NZ life expectancy: what does it have to do with Insurance?

As time goes on, the average life expectancy of New Zealand’s population is increasing (according to the World Bank), with many of us living longer than before. The added time we have on Earth can impact our lives in plenty of ways – including our retirement savings, financial planning and Life Insurance.

To make sure you’ve got life covered, let’s take a look at how New Zealand’s life expectancy can affect your Insurance.

What are the stats?

The most recently-available data from the World Bank shows that New Zealand’s life expectancy from birth in 2015 was 79.73 years for males and 83.27 years for females. In addition, mortality rates are decreasing overall.

As a country, we’re also sitting slightly ahead of other developed nations like Australia (82.45), the UK (81.62) and the United States (78.74) – but just behind Japan at 83.84 years.

Healthy hints

Living to a ripe old age takes a mix of willpower, a healthy diet and good habits. We know that it’s important to exercise regularly and eat the right foods – but being healthy doesn’t just increase your chances of long life; letting go of harmful behaviours like smoking could lead to lower premiums on your next Insurance policy. And, if you’re going to be around a little longer, those savings could really come in handy.

What does this all mean for Life Insurance?

The longer we live, the more long-term affordability becomes important. That’s why it’s a good idea to aim for cover that isn’t just suitable for the needs you have today, but also sustainable in the long run.

One of the options to consider is Level-Premium Insurance. Unlike Stepped Premium Insurance, where premiums increase as you age, Level Premiums stay the same through the contract – they usually start higher than Stepped Premiums, but they can give you more certainty on cost and save you money over time.
If you’re looking to get your Life Insurance sorted, please don’t hesitate to get in touch. Every Insurance provider is different; as Insurance advisers, we can help you secure the right level of coverage, whether you live to 80 or 108.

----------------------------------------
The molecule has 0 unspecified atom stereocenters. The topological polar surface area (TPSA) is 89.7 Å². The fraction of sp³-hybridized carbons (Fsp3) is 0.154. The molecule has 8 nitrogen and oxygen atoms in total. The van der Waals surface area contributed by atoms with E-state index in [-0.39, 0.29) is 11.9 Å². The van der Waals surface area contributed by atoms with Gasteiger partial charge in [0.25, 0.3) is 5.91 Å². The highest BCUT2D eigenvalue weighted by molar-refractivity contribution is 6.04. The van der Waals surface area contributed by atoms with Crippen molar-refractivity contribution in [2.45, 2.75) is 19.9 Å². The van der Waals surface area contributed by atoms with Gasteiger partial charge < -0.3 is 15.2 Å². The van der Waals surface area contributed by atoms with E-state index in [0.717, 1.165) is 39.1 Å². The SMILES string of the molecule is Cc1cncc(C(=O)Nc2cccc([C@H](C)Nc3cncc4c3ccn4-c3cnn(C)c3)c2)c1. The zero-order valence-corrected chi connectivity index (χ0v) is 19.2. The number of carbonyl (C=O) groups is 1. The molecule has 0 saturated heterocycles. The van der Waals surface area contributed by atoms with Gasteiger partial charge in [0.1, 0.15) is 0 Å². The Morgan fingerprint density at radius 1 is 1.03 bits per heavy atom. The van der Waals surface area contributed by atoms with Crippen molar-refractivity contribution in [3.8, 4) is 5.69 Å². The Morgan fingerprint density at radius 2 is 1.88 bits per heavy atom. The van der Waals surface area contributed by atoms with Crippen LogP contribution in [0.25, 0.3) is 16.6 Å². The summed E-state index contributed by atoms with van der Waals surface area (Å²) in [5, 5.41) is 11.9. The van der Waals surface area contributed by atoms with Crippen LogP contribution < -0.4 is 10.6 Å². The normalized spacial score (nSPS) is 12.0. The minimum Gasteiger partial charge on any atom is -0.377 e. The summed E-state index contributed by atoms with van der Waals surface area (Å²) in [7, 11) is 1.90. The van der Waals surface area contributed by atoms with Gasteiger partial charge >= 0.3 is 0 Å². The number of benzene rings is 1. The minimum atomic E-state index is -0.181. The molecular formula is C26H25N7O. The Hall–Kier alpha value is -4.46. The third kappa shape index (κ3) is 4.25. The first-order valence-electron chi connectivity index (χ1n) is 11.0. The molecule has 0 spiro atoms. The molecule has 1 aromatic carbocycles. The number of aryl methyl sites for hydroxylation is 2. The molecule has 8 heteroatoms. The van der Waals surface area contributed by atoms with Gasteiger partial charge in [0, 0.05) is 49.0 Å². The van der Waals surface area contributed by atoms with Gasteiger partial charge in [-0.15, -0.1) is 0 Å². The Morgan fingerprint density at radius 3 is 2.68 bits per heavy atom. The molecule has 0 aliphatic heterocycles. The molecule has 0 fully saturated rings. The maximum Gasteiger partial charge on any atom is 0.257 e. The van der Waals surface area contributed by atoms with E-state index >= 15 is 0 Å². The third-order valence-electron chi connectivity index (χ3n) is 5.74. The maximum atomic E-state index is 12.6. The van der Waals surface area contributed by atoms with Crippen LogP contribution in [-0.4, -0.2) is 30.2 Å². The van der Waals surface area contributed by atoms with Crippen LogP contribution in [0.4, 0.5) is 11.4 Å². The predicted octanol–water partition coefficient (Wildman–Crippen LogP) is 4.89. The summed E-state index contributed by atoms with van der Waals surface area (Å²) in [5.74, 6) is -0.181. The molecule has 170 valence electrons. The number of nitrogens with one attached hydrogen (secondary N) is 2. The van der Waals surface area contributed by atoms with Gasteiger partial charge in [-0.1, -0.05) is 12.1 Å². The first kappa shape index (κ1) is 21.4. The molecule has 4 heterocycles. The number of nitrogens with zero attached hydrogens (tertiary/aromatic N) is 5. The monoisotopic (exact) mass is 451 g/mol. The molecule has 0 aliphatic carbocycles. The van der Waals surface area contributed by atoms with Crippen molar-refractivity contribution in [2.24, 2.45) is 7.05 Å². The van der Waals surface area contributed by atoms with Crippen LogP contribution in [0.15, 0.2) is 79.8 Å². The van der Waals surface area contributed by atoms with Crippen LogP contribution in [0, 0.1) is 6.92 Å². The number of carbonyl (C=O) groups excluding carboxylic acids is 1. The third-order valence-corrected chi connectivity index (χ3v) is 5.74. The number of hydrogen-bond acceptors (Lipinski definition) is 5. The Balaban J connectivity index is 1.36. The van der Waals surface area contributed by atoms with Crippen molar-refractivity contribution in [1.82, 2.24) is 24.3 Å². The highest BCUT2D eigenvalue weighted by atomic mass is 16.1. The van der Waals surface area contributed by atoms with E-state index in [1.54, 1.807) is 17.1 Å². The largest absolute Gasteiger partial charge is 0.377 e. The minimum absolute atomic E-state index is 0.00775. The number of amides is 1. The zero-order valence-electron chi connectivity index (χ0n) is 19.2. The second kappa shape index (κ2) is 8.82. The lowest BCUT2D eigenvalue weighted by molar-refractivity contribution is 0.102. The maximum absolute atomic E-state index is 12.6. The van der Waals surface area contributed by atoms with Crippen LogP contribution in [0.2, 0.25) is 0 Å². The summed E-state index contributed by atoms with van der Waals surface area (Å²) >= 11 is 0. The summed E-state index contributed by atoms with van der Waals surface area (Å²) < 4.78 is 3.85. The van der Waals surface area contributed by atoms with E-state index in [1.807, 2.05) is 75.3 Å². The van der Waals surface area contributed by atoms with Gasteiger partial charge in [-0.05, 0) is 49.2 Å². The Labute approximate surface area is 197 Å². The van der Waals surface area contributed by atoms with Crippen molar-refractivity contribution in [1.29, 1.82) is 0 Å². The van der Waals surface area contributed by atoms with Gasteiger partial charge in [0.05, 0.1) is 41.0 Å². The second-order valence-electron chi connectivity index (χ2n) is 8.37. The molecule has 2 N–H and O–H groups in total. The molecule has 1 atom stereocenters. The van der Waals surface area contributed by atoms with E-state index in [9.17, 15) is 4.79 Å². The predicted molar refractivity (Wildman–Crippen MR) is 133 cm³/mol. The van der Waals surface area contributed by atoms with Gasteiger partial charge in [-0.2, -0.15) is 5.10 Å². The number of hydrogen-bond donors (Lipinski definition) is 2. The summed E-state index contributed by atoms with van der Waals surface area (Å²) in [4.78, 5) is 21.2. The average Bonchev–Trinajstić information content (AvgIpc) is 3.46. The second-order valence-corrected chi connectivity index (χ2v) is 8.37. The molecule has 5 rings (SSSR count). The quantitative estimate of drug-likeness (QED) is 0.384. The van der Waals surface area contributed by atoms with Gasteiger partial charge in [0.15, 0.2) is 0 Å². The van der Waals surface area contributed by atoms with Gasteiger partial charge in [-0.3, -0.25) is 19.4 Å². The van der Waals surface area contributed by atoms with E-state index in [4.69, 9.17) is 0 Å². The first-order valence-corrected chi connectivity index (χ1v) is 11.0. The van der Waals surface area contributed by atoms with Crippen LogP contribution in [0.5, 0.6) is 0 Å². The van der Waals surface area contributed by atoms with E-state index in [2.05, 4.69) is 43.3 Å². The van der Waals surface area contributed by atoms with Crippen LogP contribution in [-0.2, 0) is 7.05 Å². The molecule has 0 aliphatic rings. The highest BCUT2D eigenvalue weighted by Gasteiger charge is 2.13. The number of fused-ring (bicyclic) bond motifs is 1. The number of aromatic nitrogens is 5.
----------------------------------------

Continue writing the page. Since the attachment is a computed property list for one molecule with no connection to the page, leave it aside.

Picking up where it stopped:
Disclaimer: Please note that the content provided in this article is intended as an overview and as general information only. While care is taken to ensure accuracy and reliability, the information provided is subject to continuous change and may not reflect current development or address your situation. Before making any decisions based on the information provided in this article, please use your discretion and seek advice from a financial adviser.

What does Life Insurance REALLY buy you?

Life Insurance – while not everybody has it, those who do generally have cover to ‘pay off the mortgage’ or ‘leave something to the kids’ should they prematurely die.

However, Life Insurance provides more than just a debt repayment, or bequest facility. Life Insurance ensures your family is able to maintain their lifestyle in the event you are no longer there earning an income and contributing to the family’s costs.

And if you add up how much income the family would potentially lose, it is often a lot more than the level of cover most people have.
So, what can life insurance buy your family?

Peace of mind

In the event of your premature death, your family immediately loses your income – which they are likely to be relying on to pay bills and meet lifestyle costs. Having cover in place means your family has the peace of mind that, in the event of something happening to you, they will still be financially OK.

Freedom of choice

Having a lump sum available means that your family or surviving partner has the ability to make choices that suit them, rather than having to decide because of financial considerations.

For example, if your family can’t meet the mortgage payments, they may have to sell and move to a different area, away from schools and friends. Having cover in place to either repay the mortgage in full or meet the payments for a specified period of time, means that they have the freedom of choice to stay put or move.

Time for grief

Grief is different for everyone. While one person may want to keep working through that period, another may feel the need to take time out.

Having some funds available to replace income for a specified period of time (two years, for example), means that the surviving spouse can grieve in their own way, and not feel pressured to have to return to work – or find work if they were not working.

A lifestyle for your family

Lifestyle isn’t just about paying the mortgage and bills. What do you and your partner or family enjoy doing? What hobbies or sporting activities do your children have that you’d like them to be able to keep doing, even if your income has stopped?